Most of Kepler's discoveries are between the sizes of Earth and Neptune, but it's sensitive enough to detect planets smaller than Mercury (if the orbital plane is aligned with us). Kepler is only able to observe relatively close stars in a narrow field of view. The great number of nearby planets implies there should be billions of planets in our galaxy, assuming our local arm is not uniquely abundant.

The title text refers to this by saying that to show them all each dot on the chart, should hold another chart with the same amount of dots; each of these dots should then also have a similar chart, and then do this one more time for a three level deep chart. This chart would have space for 786^4 planets (786*786*786*786 = 382 billions). This may be more room than needed? But if the chart were only two levels deep there would "only" be room for 786^3 = 0.5 billion planets.

This comic's design is similar to the Ishihara Color Test, a series of circular pictures made of colored dots, used to detect red-green color blindness. However, Randall's picture probably does not contain a hidden number like it did in 1213: Combination Vision Test.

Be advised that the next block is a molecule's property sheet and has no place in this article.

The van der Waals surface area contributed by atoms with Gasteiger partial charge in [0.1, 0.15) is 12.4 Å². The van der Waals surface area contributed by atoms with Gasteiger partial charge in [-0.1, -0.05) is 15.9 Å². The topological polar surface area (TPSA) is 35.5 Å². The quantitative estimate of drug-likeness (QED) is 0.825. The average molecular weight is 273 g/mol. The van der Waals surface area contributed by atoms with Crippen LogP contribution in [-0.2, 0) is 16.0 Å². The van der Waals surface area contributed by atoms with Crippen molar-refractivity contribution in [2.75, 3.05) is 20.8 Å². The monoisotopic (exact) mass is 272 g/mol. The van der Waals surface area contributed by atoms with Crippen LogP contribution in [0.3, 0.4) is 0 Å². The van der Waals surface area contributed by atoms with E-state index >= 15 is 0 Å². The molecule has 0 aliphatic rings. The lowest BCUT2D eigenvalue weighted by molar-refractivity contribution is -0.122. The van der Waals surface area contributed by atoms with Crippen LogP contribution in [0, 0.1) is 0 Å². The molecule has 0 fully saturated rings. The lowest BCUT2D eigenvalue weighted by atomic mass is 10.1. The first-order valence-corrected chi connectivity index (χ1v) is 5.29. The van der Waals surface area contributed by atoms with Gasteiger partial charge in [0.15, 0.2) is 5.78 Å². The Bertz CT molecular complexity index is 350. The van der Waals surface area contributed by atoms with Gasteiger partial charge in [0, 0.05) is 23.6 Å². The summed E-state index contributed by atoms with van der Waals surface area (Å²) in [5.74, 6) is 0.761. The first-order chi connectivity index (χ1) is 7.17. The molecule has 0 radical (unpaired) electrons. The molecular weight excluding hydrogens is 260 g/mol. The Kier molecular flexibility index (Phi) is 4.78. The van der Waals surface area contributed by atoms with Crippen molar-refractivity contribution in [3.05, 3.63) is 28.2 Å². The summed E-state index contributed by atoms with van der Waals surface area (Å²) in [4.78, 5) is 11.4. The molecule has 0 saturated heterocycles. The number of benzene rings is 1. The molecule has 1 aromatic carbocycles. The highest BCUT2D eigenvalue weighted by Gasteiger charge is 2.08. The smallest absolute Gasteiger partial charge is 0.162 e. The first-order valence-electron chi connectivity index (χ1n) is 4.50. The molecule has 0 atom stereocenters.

Two different xkcd comics have the title "Exoplanets". The first was number 786, and this one was drawn at a time when 786 exoplanets had been found. Probably not a coincidence when it comes to Randall.

See also Category:Exoplanets.


[An enormous diagram of dots, mostly of varying shades of brown and greenish yellow, with a number of smaller blue dots and larger red dots.]
All 786 known planets (as of June 2012) to scale.
(Some planet sizes estimated based on mass)
This [indicating a small section of 8 planets out of the several hundreds] is our solar system. The rest of these orbit other stars and were only discovered recently. Most of them are huge because those are the kind we learned to detect first, but now we're finding that small ones are actually more common. We know nothing about what's on any of them. With better telescopes, that could change. This is an exciting time.